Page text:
York

York

River Ouse

River Ouse

Clifford's Tower

Clifford’s Tower

Eventually, I arrived at the welcoming doors of one of the city’s Wetherspoon outlets, this being the Postern Gate. This is by far the more boring of the pair as it sits below a Travelodge and resembles more of an office than a pub. Nonetheless, I swept inside and quickly drank the resplendent Punk IPA before heading off into the city centre in search of somewhere with a little more character. It couldn’t be too hard to accomplish this mission.

Indeed it wasn’t, as the haunted Golden Fleece became the second drinking spot. There were no ghosts in here today, luckily, but rather more unfortunate was that space was very limited due to the very small drinking room at the front, with the rear and upstairs reserved for those diners. So, having been forced to stand next to the bar and dodge the incoming and outgoing traffic to and from the back, the Fleece probably wasn’t quite as good an experience as it probably ought to have been. Get there early is my tip. The Estrella is pretty decent too.

So, with the Fleece and its ghostly inhabitants survived, I headed into the packed Shambles street and came across a small-ish bar/bottle shop. Ye Olde Shambles Tavern was another where the bar side of things seemed to be something of an afterthought, with the café-part seemingly larger, but the service, as in the Fleece, was of a really professional standard which, I guess, in York is a big plus point with so many bars in competition (I believe over 300). I decided to plump for a pint of the Jorvik Golden Ale, which was a good choice even if I say so myself, though it always sits a little heavy on me, as I’m not a huge ale drinker for the most part.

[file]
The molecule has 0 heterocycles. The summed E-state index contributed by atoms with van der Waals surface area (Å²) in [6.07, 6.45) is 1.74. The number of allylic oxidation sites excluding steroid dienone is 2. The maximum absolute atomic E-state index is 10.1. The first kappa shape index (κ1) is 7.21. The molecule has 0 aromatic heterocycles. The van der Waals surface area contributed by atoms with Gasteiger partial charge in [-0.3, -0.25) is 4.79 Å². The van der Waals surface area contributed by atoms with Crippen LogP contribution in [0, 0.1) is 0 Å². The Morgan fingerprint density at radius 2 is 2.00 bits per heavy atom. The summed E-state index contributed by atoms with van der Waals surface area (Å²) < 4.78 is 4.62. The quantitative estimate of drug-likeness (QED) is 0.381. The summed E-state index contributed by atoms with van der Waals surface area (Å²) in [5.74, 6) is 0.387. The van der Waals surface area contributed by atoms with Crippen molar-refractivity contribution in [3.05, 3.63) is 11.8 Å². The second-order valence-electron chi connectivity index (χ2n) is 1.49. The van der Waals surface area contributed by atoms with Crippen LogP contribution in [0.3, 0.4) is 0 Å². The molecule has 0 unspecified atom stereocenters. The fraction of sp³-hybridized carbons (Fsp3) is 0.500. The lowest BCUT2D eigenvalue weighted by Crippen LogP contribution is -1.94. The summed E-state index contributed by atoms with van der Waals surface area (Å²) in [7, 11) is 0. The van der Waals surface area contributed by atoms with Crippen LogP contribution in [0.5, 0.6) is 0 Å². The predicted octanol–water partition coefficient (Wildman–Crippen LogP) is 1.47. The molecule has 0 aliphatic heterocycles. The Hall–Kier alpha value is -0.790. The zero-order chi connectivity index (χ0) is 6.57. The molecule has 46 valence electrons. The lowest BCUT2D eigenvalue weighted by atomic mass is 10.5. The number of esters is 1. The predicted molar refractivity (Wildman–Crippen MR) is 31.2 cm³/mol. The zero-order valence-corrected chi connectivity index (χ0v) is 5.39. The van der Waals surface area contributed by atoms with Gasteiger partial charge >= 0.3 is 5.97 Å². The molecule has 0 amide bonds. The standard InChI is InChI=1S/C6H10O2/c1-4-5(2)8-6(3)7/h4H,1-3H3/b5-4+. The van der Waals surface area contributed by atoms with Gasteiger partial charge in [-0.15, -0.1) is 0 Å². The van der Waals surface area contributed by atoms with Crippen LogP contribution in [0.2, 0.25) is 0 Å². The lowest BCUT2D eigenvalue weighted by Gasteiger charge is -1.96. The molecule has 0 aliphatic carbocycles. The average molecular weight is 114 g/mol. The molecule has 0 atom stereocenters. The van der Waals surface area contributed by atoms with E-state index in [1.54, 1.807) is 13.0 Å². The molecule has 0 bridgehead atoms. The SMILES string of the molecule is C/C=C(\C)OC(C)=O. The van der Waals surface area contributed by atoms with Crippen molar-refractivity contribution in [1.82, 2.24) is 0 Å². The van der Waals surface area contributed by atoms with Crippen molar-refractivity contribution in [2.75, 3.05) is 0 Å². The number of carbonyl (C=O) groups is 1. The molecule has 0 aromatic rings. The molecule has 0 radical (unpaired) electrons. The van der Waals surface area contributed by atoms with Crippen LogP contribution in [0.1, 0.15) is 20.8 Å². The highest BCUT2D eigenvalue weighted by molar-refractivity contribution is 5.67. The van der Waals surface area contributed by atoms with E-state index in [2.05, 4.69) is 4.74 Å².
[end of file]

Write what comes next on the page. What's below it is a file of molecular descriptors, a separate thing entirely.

In The Postal Gate

In The Postern Gate

Golden Fleece

Golden Fleece

Into the Shambles

Into the Shambles

After watching multiple people pose in the street outside for pictures and the odd one fall off the kerbings before laughing with a tinge of embarrassment, it was time to head back outside and head towards the ground. Now, I knew the Minster was pretty much on the list of places to pass whilst en route and so it was to the cathedral I headed. Unfortunately, as is seeming to creep back into my visits and trips of late, I soon found myself book-ended at the end of the adjoining park and was lost. Surprise, surprise. Unbelievably, I was even asked by a couple if I “knew York” whilst staring in pure confusion at my phone. If I still look like I know what I’m doing when I clearly don’t, I’m fairly happy with that.

Anyway, having set off the wrong way slightly, before finding myself in another garden, I luckily found a pair of security guards strolling through the grounds of a ruined abbey. The pair seemed to keep abreast of the club somewhat, referencing their draw last week, before giving me some, easy to remember, directions as it turned out I was about 5 minutes away and the ground was basically around the corner. Bloody tourists, eh?